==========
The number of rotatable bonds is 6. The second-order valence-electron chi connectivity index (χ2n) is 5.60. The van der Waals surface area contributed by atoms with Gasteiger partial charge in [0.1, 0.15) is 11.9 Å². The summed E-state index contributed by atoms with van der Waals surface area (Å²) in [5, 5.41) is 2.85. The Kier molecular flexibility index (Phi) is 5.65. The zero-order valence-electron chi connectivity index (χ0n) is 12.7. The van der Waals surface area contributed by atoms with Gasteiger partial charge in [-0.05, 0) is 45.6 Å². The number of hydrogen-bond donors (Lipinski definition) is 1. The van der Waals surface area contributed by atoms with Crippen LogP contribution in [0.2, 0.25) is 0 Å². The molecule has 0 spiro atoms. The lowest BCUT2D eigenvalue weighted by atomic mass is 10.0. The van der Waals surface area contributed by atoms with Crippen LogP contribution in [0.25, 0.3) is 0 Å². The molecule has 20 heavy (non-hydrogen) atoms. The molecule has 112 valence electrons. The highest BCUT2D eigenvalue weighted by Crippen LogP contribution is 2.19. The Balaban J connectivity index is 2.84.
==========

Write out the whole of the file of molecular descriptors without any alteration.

The number of rotatable bonds is 6. The second-order valence-electron chi connectivity index (χ2n) is 5.60. The van der Waals surface area contributed by atoms with Gasteiger partial charge in [0.1, 0.15) is 11.9 Å². The summed E-state index contributed by atoms with van der Waals surface area (Å²) in [5, 5.41) is 2.85. The Kier molecular flexibility index (Phi) is 5.65. The zero-order valence-electron chi connectivity index (χ0n) is 12.7. The van der Waals surface area contributed by atoms with Gasteiger partial charge in [-0.05, 0) is 45.6 Å². The number of hydrogen-bond donors (Lipinski definition) is 1. The van der Waals surface area contributed by atoms with Crippen LogP contribution in [0.2, 0.25) is 0 Å². The molecule has 0 spiro atoms. The lowest BCUT2D eigenvalue weighted by atomic mass is 10.0. The van der Waals surface area contributed by atoms with Crippen LogP contribution in [0.25, 0.3) is 0 Å². The molecule has 20 heavy (non-hydrogen) atoms. The molecule has 112 valence electrons. The highest BCUT2D eigenvalue weighted by Crippen LogP contribution is 2.19. The Balaban J connectivity index is 2.84.